This species breeds in south-eastern Siberia, northern China and North Korea and has an extremely long migration, wintering in southern Africa in Zambia, Zimbabwe, Botswana, Mozambique and north-eastern South Africa.
Amur falcons are 26-30 cm long and have a wingspan of 63-71 cm. Females tend to be larger than male, weighing 111-188 g, while males weigh 97-155 g.
These bird typically inhabit open woodland, including marshy and riverine woodland, as well as wooded steppe around boreal coniferous forests. In winter, they may be found in savanna and grassland, roosting communally in clumps of trees, and often roosting in towns.
Their main prey are insects, namely locusts, grasshoppers, beetles and flying termites, usually taken in flight. They can also hunt small mammals and birds, amphibians and reptiles. The young are mostly fed vertebrate prey, while adults are predominantly insectivorous.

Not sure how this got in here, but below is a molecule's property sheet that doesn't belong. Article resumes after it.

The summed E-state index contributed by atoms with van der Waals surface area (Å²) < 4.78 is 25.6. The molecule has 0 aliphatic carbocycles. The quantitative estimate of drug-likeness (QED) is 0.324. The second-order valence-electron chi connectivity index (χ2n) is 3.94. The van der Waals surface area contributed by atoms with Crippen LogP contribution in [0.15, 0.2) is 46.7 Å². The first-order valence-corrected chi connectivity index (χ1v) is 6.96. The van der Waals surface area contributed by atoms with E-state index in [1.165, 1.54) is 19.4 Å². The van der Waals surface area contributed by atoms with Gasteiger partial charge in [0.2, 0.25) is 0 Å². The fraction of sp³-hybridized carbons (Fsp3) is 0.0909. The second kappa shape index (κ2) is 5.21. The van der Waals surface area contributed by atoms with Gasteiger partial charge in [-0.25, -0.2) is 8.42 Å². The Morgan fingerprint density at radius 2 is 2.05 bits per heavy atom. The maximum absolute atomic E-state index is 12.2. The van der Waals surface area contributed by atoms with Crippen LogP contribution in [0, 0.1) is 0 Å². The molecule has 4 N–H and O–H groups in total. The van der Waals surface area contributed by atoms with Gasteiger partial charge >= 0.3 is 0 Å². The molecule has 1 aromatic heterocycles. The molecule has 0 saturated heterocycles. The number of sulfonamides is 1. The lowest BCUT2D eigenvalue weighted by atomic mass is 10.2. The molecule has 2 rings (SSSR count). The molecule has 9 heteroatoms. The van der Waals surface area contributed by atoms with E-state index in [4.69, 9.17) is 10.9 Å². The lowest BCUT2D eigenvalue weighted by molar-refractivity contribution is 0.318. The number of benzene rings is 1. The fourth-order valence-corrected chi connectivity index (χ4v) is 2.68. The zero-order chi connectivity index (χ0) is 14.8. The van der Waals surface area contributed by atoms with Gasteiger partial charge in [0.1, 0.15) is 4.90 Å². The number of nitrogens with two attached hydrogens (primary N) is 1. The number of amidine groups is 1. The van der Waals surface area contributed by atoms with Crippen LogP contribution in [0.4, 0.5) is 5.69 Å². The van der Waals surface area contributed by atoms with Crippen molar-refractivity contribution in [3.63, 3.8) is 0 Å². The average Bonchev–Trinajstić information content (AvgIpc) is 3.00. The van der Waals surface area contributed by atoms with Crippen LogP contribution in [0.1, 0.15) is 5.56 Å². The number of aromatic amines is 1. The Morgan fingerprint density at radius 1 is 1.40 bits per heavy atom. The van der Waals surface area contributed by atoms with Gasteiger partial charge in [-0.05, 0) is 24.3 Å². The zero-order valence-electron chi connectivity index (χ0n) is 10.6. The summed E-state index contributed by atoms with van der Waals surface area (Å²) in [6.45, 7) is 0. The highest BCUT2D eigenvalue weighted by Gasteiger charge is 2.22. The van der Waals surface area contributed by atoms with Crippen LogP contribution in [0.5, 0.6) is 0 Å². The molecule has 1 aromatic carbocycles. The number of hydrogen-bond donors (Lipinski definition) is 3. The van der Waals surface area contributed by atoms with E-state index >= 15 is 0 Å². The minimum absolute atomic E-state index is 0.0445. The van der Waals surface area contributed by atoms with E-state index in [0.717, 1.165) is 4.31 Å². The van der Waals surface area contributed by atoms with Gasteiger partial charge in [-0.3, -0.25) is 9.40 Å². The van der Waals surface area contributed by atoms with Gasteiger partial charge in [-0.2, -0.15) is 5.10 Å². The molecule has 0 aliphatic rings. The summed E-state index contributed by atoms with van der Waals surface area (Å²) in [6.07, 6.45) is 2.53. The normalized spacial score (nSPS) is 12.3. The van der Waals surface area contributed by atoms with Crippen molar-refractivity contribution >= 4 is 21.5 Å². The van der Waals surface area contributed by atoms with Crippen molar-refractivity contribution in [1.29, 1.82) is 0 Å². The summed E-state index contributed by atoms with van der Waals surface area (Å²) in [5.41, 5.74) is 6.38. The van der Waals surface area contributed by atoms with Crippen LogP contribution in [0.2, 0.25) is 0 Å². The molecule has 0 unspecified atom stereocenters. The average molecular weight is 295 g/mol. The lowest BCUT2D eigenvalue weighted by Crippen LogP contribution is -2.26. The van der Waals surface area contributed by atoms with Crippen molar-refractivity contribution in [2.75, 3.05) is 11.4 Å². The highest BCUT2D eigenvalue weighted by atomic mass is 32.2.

Amur falcons typically lay their eggs in May-June. Breeding pairs are either solitary or form small colonies. The nests can be built on tree holes, but most often an abandoned nest is used, usually from corvids like Corvus frugilegus or from other raptors. There the female lays 3-4 white eggs which are incubated by both parents for 28-30 days. Both parents feed the chicks, who fledge about 1 month after hatching.
IUCN status – LC (Least concern)
This species has a global population of 1 million individuals and a very large breeding range. Some of the grassland regions they favour during winter are under severe pressure from agriculture and afforestation, but the population is believed to be stable and they are not considered threatened at present.